The British Government had instituted compulsory national service from age 18 to work in the poorest countries of the world. They were to protect the interests of multinationals (a new phrase to me then) from the trigger of a gun, if necessarry. The focus was a unit of teenagers charged with re-educating and re-orientating locals. They did this reluctantly, through fear of the threat of force, or through blind faith and ignorance. Unlike a 2000AD story, we weren’t often treated to discussions of active conspiracy to liberate from an unjust system. This was comics realism. Sometimes you just have to follow orders, thousands of miles from your lovers.

3ww subversion

02 3WW free gifts

Third World War has been accused of many things. The characters sometimes lapsed into sociological text-book mode: Haralambos-speak. A fan, Hipsterdad, has referrred to them as “two dimensional” and “only open-minded insofar as they reject conventional society in favor of paganism and rebellion.” The character of Trisha was the type of olde christian. Practicing the faith at the time, she enabled me to see the hypocrisies of some of my fellow Christians’ attitudes and question other characters’ responses, which largely consisted of bullying her. In retrospect, it was Dawkins, perhaps filtered through Mills’ motor-noise soundtrack of The Dead Kennedys, Napalm Death and Chumbawamba. In the affluent part of Belfast, I didn’t know any blacks or punks or soldiers. Stereotypes are not useful for relating to specific people or scenes, but can be helpful fixing in on a broad-area signal. Dave Merrill at the above link is of the opinion that 3WW was so guilty of soap-boxing it was “soap factory-ing”.


Crisis more covers

The format of the strip: two fourteen-page installments, allowed for a quick presentation of a story, before moving on. Mills and Ezquerra didn’t waste their breath. Immediately readers were told about psychological warfare battalions (which our cast were part of), Agent Orange and free fire zones (cattle grazing land prepared by napalm). I was introduced to phrases like “Low Intensity Conflict” and the global horrors of the debt crisis engineered and fed on by Western bankers of the IMF. One story focussed on Coca-Cola’s links with death squads, forces which continue to be complicit in the murder of trade unionists in Guatemala, twenty years before Mark Thomas’ would write Belching Out The Devil. Before he would write about Britain as one of the world’s major arms suppliers to repressive military regimes in the form of CS gas, leg irons, armoured cars, surveillance systems and gallows. In one discussion of strobe guns a character remarks, “Its okay, its been tested in Northern Ireland”. Mills wrote about torture and disappearance, child soldiers and secret police. He talked about food irradiation and sterilisation, while Alan Moore was still pottering about with his giant naked blue man’s penis.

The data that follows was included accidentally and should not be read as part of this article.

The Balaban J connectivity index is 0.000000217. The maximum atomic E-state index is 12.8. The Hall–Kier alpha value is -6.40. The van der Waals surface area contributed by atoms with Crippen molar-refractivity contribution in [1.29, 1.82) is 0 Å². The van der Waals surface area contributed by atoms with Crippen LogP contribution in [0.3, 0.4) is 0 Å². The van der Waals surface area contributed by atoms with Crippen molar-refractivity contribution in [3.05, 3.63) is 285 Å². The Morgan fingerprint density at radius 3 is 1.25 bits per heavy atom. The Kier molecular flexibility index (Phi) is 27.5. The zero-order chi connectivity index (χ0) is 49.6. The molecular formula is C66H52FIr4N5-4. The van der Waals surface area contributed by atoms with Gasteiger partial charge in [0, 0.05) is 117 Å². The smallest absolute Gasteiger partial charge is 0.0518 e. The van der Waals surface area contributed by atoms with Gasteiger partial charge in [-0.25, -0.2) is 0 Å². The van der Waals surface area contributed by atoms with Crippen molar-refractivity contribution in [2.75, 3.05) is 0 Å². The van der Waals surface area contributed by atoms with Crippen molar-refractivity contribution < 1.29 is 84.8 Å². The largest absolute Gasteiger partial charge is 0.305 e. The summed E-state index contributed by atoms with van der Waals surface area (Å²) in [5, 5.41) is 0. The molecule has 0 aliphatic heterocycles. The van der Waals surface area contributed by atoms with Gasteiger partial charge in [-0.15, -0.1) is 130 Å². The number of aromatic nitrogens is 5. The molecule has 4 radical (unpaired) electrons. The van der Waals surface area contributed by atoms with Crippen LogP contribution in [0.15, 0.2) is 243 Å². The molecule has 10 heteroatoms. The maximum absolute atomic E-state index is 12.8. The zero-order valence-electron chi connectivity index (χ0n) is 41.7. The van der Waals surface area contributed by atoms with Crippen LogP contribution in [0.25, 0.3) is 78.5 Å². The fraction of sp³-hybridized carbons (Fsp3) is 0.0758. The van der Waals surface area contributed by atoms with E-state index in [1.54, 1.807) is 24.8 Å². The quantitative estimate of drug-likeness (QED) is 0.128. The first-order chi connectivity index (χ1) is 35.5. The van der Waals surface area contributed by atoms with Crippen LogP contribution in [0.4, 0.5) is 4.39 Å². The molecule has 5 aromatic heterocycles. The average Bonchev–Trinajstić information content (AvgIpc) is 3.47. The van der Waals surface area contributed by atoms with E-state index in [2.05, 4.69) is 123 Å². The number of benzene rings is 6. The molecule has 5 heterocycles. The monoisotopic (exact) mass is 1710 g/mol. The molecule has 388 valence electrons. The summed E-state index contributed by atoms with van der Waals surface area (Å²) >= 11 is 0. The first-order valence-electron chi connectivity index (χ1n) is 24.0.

The glossary accompanying 3WW provided reference points in the form of book lists, NGO reports and documentaries, as well as historically-verifiable facts. Throughout its life Crisis retained links with the Green movement and Amnesty International, demonstrating that the news didn’t end with where the News would have you believe. You could get active and involved and for god’s sake, make an effort.

After the initial first book of seven stories (fourteen issue) closed, Mills became more interested in race and policing in London. This new narrative scene timed with format changes in the magazine and started a trend which allowed for Crisis’ death knell. Warren Ellis, writing at Artbomb, had this to say on its demise,

“And when it all fell apart, as it was always going to do, the idea of adult graphic novels in Britain largely went with it. The money was pulled. No-one at Fleetway was going to get a second shot. No other publisher – being careful and scared – was going to put their money on the place where the floor fell in.

And, to this day, no-one’s really been back there.”

Sputnik on Fortunecity has a page with a few details of Crisis and 3WW and I’ve just made a blog with a few transcriptions available.

Neither of these are well-formatted but they are informative. Third World War has not been reprinted recently, bar a few Flickr users, although there is a 2000AD thread (rightfully) calling for Book 1 to be reprinted.

I have it from my sources that we may be seeing the return of a commercial British political comic from one or more publishers in the forthcoming year.  I reckon Warren would visit.